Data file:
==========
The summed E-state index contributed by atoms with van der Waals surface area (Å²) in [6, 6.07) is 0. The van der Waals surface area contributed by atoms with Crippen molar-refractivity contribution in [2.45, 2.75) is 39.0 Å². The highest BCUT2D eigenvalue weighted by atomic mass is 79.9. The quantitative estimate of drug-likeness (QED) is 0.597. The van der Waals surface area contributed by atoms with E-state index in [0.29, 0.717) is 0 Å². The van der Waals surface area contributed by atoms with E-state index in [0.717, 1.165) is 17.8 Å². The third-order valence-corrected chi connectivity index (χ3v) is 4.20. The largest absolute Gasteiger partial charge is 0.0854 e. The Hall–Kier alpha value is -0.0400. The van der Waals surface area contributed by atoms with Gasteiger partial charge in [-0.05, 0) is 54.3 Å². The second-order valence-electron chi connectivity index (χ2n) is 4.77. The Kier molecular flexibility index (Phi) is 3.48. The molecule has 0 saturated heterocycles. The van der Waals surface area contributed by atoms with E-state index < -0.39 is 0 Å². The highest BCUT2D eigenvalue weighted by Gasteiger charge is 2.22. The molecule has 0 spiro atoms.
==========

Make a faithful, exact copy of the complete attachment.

The summed E-state index contributed by atoms with van der Waals surface area (Å²) in [6, 6.07) is 0. The van der Waals surface area contributed by atoms with Crippen molar-refractivity contribution in [2.45, 2.75) is 39.0 Å². The highest BCUT2D eigenvalue weighted by atomic mass is 79.9. The quantitative estimate of drug-likeness (QED) is 0.597. The van der Waals surface area contributed by atoms with E-state index in [0.29, 0.717) is 0 Å². The van der Waals surface area contributed by atoms with E-state index in [0.717, 1.165) is 17.8 Å². The third-order valence-corrected chi connectivity index (χ3v) is 4.20. The largest absolute Gasteiger partial charge is 0.0854 e. The Hall–Kier alpha value is -0.0400. The van der Waals surface area contributed by atoms with Gasteiger partial charge in [-0.05, 0) is 54.3 Å². The second-order valence-electron chi connectivity index (χ2n) is 4.77. The Kier molecular flexibility index (Phi) is 3.48. The molecule has 0 saturated heterocycles. The van der Waals surface area contributed by atoms with E-state index < -0.39 is 0 Å². The highest BCUT2D eigenvalue weighted by Gasteiger charge is 2.22. The molecule has 0 spiro atoms.